eople are not used to Louisiana having a Rhodes scholar and former McKinsey consultant as governor.
So says fellow McKinsey & Co. alumnus Stephen Moret, Louisiana's new secretary of economic development, of his boss, newly elected Gov. Bobby Jindal, who was helping attract companies to Louisiana before the confetti had been swept up from his election win in November 2007.
"Ironically, that started before my inauguration and oath of office," says Jindal of negotiations with numerous corporate prospects. "I can mention two that are public – Nucor
almost immediately, and Albemarle
even before my election."
Chemical concern Albemarle Corp. is moving its headquarters from Richmond, Va., to Baton Rouge. And exactly one year after ThyssenKrupp bypassed a finalist site in St. James Parish for its $3.7-billion steelmaking complex, Nucor says it may decide by the end of this year to invest $2 billion at the same megasite in order to construct a greenfield pig iron facility – the first such investment in the U.S. in more than 30 years.
Though it may yet decide to build it outside the U.S., Nucor in May applied for a permit to build in Louisiana. First-phase employment would be 500, with a second phase bringing in another $1 billion and 250 more jobs. In addition, if St. James wins the project, Nucor says it would build a new high-capacity port on the river, as well as a cogeneration facility. Pig iron is a raw material used in steel manufacturing.
"This facility would create hundreds of good jobs for American workers and demonstrate the effectiveness of new technology to protect the environment," said Nucor Chairman and CEO Daniel R. DiMicco. "At the same time, this project would help Nucor achieve our long-term goal of increasing control over our raw materials supply."
Jindal and Moret aim to change DiMicco's conditional tense by relieving tension in the state's conditions for doing business. Jindal spoke to Site Selection
in May just after landing in Arizona for Sen. John McCain's much-publicized "vice presidential barbecue." But if his administration's first few months in office – including two special legislative sessions – are any indication, Louisiana would not let him go without a fight.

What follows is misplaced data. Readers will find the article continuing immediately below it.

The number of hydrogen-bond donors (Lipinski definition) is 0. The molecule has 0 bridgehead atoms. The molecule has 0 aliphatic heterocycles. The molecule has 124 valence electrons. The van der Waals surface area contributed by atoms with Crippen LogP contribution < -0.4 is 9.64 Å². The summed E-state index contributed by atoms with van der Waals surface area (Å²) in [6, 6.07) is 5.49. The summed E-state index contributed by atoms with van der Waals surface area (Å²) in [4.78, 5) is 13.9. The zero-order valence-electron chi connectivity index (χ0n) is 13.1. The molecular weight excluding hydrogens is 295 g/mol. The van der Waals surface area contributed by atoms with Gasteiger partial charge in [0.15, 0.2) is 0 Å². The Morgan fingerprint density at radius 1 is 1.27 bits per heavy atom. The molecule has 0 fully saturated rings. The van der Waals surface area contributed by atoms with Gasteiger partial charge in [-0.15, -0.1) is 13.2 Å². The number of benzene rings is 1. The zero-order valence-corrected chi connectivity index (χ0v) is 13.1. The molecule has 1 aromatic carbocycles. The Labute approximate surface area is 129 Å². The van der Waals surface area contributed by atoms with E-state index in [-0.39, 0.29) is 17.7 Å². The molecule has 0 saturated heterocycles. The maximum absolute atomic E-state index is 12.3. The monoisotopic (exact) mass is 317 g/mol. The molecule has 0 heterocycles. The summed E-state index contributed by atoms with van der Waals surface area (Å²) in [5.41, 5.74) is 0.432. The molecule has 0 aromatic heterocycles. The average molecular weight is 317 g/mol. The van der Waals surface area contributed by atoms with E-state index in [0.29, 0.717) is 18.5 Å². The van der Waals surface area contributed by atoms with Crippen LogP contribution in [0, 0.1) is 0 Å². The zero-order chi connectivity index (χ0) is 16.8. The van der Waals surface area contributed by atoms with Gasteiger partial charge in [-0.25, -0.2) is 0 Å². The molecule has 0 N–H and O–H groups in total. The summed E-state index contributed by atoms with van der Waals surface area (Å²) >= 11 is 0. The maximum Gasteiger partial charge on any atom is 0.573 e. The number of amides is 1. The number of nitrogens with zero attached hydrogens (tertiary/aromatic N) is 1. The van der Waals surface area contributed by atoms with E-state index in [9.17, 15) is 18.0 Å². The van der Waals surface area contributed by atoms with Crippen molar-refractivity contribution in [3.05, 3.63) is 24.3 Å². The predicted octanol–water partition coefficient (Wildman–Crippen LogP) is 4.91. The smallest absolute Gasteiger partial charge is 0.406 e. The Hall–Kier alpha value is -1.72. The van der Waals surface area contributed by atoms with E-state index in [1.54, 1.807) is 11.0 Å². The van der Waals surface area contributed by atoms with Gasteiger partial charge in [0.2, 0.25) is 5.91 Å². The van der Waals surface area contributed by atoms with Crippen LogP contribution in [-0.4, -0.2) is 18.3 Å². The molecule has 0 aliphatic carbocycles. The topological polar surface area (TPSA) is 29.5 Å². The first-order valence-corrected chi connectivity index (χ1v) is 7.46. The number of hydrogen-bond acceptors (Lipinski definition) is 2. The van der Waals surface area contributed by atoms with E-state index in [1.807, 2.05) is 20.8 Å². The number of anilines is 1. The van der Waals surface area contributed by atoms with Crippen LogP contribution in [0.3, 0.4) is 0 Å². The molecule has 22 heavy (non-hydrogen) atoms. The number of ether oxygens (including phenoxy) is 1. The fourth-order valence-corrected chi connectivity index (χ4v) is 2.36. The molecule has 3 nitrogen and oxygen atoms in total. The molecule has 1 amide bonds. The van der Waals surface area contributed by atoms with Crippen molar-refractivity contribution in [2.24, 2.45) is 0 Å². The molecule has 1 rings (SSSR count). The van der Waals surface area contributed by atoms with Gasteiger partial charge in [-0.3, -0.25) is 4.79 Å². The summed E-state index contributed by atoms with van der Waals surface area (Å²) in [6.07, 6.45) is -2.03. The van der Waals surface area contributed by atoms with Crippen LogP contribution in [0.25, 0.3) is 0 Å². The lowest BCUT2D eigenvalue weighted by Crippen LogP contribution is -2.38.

Cash on the Barrelhead
Among the new administration's early accomplishments in the special sessions were elimination of a sales tax on investment in manufacturing machinery and equipment and another tax on corporate debt. Approximately $530 million was appropriated for infrastructure and transportation needs. Ethics reform and the elimination of sales tax on natural gas both were factors cited by Albemarle in its headquarters move announcement.
"We have considered combining our executive and administrative offices for some time, and evaluated several cities in the southeast," said Albemarle President and CEO Mark C. Rohr. "Ultimately, the combination of the new administration's ability to drive progressive initiatives for the state, our confidence in the direction of the City of Baton Rouge, and the close proximity to many of our key customers and suppliers, made it clear that Louisiana is the right choice for Albemarle."
The company also has indicated that it will look to Baton Rouge for future incremental expansion that may arise from acquisitions or consolidations. It will benefit from $4.2 million in relocation reimbursement from the state and city/parish – $1 million from the East Baton Rouge City-Parish government and $3.2 million from the Governor's Rapid Response Fund. Moret says that fund, currently funded at $10 million a year, will likely see its resources doubled.